On April 17th… Toby and the Wiper

April 17, 1888: Toby led Holmes and Watson on a creosote trail. [SIGN]
(Source: A Day by Day Chronology of Sherlock Holmes according to Ziesler and Christ by William S Dorn DWNP, BSI.)

One of the errors mentioned in this story in the Canon involves Watson going to pick up Toby the bloodhound from Old Sherman to try to trail the creosote. The quotes from the story that apply to the problem are:

Chapter 5: The Tragedy of Pondicherry Lodge

[The room] appeared to have been fitted up as a chemical laboratory. A double line of glass-stoppered bottles was drawn up upon the wall opposite the door, and the table was littered over with Bunsen burners, test-tubes, and retorts. In the corners stood carboys of acid in wicker baskets. One of these appeared to leak or to have been broken, for a stream of dark-coloured liquid had trickled out from it, and the air was heavy with a peculiarly pungent, tar-like odour.

Chapter 6: Sherlock Holmes Gives a Demonstration

He whipped out his lens and a tape measure, and hurried about the room on his knees, measuring, comparing, examining, with his long, thin nose only a few inches from the planks, and his beady eyes gleaming and deep-set like those of a bird. So swift, silent, and furtive were his movements, like those of a trained bloodhound picking out a scent, that I could not but think what a terrible criminal he would have made had he turned his energy and sagacity against the law instead of exerting them in its defence. As he hunted about he kept muttering to himself, and finally he broke out into a loud crow of delight.

“We are certainly in luck,” he said. “We ought to have very little trouble now. Number One has had the misfortune to tread in the creosote. You can see the outline of the edge of his small foot here at the side of this evil-smelling mess. The carboy has been cracked, you see, and the stuff has leaked out.”

“What then?” I asked.

“Why, we have got him, that’s all,” said he. “I know a dog that would follow that scent to the world’s end. If a pack can track a trailed herring across a shire, how far can a specially-trained hound follow so pungent a smell as this? […]”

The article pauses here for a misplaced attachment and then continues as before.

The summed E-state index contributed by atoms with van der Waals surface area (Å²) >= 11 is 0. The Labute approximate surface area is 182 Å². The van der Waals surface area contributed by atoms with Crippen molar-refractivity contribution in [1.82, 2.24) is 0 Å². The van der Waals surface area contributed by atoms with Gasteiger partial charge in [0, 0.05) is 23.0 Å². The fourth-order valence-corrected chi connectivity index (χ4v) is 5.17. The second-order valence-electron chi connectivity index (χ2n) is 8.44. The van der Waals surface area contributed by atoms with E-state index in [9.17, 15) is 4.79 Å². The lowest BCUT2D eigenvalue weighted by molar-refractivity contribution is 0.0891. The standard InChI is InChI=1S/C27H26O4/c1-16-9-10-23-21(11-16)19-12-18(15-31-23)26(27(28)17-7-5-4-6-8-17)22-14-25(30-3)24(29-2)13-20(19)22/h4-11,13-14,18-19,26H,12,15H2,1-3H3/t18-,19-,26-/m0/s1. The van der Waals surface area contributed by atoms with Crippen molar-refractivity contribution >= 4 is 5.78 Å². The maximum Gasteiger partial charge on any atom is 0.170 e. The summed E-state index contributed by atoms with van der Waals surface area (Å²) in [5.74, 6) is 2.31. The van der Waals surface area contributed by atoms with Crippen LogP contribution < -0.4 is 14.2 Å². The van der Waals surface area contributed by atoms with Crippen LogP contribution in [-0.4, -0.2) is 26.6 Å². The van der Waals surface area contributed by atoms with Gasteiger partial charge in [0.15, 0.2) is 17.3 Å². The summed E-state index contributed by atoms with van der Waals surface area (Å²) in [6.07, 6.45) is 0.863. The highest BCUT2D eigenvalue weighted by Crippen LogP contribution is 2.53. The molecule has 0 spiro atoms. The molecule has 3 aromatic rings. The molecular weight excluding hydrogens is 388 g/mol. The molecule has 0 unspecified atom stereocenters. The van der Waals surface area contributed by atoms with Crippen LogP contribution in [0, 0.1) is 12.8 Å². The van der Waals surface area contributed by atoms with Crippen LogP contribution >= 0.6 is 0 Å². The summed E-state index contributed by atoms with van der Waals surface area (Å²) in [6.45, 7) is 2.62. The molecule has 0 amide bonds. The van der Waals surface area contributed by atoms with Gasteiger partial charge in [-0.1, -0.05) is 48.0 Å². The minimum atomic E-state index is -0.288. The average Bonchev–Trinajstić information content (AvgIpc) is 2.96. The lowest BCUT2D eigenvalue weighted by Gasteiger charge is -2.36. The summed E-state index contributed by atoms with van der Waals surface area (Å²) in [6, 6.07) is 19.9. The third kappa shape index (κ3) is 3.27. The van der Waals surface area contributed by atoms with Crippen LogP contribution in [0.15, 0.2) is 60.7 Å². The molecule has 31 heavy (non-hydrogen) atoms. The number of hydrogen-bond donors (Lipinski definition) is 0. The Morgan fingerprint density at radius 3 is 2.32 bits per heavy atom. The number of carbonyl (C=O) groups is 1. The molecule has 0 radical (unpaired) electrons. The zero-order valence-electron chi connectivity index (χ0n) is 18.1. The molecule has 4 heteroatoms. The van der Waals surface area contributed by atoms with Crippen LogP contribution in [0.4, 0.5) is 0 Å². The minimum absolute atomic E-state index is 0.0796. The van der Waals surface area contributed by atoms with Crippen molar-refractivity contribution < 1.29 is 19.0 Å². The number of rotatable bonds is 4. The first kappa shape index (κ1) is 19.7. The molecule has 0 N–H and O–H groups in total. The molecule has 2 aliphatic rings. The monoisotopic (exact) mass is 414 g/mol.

Chapter 6: Sherlock Holmes Gives a Demonstration

I wish you to go to No. 3, Pinchin Lane, down near the water’s edge at Lambeth. The third house on the right-hand side is a bird-stuffer’s; Sherman is the name. You will see a weasel holding a young rabbit in the window. Knock old Sherman up, and tell him, with my compliments, that I want Toby at once. You will bring Toby back in the cab with you.”

“A dog, I suppose?”

“Yes, a queer mongrel, with a most amazing power of scent. I would rather have Toby’s help than that of the whole detective force of London.”

Chapter 7: The Episode of the Barrel

Pinchin Lane was a row of shabby, two-storied brick houses in the lower quarter of Lambeth. I had to knock for some time at No. 3 before I could make any impression. At last, however, there was the glint of a candle behind the blind, and a face looked out at the upper window.

“Go on, you drunken vagabond,” said the face. “If you kick up any more row, I’ll open the kennels and let out forty-three dogs upon you.”

“If you’ll let one out, it’s just what I have come for,” said I.

“Go on!” yelled the voice. “So help me gracious, I have a wiper in this bag, an’ I’ll drop it on your ‘ead if you don’t hook it!”

Can any one tell us what a wiper is that it might need to be carried in a bag and threaten anyone Prevailing Sherlockian scholarly research indicates the word was supposed to be Viper and was a typo, misprint, or a certain Doctor’s handwriting was very hard to read, or the same certain Doctor/Author could not spell well.

3 Replies to “On April 17th… Toby and the Wiper”

  1. An alternative idea might be that the transformation of the letter “V” into the sound “W” was a function of class, possibly a trait of cockney speech or similar.

    At least that’s how I’ve always heard it in my head.

  2. The “wiper” is definitely a viper. And Sandy is correct. The Cockney trait of substituting the “w” sound for “v” and vice-versa had almost died out by the 1880s but it was prevalent earlier in the century. Dickens made good use of it. This is from Chapter 10 of “The Pickwick Papers”:

    “‘You’re one o’ the adwice gratis order,’ thought Sam, ‘or you wouldn’t be so wery fond o’ me all at once.'” (Sam is Sam Weller.)   

    1. As how I always read it. It not always easy to write dialect and unfortunate Doyle was not a master at it. “He’d have made a grand meenister, with his thin face and gray hair and solemn-like way of talking.” [VALL] “Which of you genelmen is Masser Holmes?” [3GAB] etc.

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